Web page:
There really is nothing cuter than a little boy playing with his little dog. My cold heart melted a little more.
Deciding on a name for our puppy was surprisingly easy. I suggested the name "Daisy" for our girl puppy and everyone (except one of Neal's friends who only got a half vote) agreed.
Everyone loves the puppy. Neal and Amberly wake early every morning so that they can take her outside, feed her and play with her before school. The puppy especially loves to cuddle with Neal who is old enough to hold still for a few minutes, anyway.
Amberly loves to hug the puppy and is working on training her to sit. Two nights after we got the puppy, I was tucking Amberly into bed and she said, "The last two days have felt like a dream."
Thomas loves to have Daisy keep him company while he digs the hole in our backyard (he sincerely believes that there is a buried treasure down there--I'm afraid he's going to dig all the way to China). Daisy loves to chase Thomas around the yard.
Lilly is slightly apprehensive. The puppy is smaller than she is but has been successful at knocking her down and licking her face ("The puppy is eating my face," she screams). Lilly is learning to stand up when the puppy comes to her and we are trying to teach the puppy not to jump or lick.
Molly was completely freaked out but strangely intrigued by Daisy. Molly would follow the puppy around but then scream when the puppy moved. Molly preferred to watch the puppy from behind the window. However, last night, Molly was brave and reached out to pet the puppy when I held her in my lap. We're spending more time outside together (it did finally get warm for a few days in a row) and going on walks.
Of course, the kids have school and so the main responsibility *surprise* for the puppy has been Utah Dad's and mine. We are the ones waking several times in the middle of the night to take the puppy from her crate inside (I don't want the neighbors to stay up all night listening to a bawling hound dog and therefore hate me) to the far corner of the yard so that she can relieve herself. Daisy did cry most of the time the first night but she has gotten much better. She also seems to be learning what part of the yard is OK to relieve herself.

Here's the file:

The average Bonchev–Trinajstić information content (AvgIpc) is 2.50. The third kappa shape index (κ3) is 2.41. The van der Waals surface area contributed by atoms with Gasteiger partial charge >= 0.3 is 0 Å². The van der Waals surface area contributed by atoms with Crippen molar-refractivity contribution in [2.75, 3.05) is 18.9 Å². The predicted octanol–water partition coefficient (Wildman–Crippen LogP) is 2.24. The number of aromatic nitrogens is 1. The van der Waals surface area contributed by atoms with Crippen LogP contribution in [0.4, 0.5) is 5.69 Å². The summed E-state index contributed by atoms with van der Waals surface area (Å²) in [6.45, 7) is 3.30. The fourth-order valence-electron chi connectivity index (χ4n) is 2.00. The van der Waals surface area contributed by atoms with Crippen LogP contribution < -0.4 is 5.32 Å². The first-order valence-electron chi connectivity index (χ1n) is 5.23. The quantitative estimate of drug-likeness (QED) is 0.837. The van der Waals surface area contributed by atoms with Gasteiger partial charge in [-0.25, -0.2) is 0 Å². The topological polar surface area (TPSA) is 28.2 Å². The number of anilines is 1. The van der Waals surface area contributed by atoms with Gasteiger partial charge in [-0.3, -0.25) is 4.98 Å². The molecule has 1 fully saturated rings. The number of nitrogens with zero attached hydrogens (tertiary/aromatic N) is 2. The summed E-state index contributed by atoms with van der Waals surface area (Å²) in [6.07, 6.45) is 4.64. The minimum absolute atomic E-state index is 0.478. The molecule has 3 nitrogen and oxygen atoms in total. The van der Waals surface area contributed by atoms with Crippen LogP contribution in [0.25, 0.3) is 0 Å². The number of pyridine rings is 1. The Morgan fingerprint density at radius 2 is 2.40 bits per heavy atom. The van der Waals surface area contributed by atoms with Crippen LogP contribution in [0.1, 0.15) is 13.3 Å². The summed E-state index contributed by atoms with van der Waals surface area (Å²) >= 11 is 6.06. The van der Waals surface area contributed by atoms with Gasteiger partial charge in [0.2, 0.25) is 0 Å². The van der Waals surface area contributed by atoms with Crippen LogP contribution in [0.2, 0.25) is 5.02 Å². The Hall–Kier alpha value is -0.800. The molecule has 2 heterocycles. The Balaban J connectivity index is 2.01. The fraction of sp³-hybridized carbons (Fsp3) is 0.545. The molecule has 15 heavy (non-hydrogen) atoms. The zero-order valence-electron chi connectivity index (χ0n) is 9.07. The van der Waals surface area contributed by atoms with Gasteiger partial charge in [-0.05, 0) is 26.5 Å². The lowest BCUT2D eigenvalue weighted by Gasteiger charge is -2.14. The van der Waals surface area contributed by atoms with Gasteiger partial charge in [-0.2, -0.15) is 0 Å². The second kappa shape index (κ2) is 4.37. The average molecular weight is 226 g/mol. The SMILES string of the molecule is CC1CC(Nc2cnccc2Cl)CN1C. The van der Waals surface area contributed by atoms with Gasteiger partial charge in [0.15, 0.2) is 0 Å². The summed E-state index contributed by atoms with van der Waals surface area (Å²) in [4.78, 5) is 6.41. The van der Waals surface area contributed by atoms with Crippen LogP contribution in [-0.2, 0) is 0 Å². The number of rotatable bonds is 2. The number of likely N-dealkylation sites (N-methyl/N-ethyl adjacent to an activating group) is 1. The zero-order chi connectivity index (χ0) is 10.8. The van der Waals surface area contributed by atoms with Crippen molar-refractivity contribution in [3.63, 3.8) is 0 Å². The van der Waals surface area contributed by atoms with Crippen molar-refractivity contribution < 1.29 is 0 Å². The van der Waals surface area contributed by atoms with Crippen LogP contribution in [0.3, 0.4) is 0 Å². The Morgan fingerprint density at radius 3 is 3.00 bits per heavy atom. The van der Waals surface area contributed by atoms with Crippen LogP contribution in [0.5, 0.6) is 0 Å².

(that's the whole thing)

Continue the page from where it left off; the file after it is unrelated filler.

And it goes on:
Since we got Daisy, we are realizing the realities of owning a beagle (I keep calling her a bagel--food is just always on my mind). While at Barnes and Noble during our double date on Saturday night we bought "The Beagle" by Diane Morgan. If you are considering owning a beagle, I would suggest going to the library and reading this book. If you still decide to buy a beagle, then I would suggest that you buy the book.
Utah Dad and I were both a bit overwhelmed when we read in the training section of the book: ". . . an owner so beguiled by the soft eyes and tender expression of this breed that she is completely misled about its true character: stubborn, willful, determined, independent, obstinate, unyielding, uncompromising, strong willed, bullheaded, muleheaded, pigheaded, headstrong, and tenacious (p.96)." Basically, Daisy fits in the family quite well. She's just like our kids.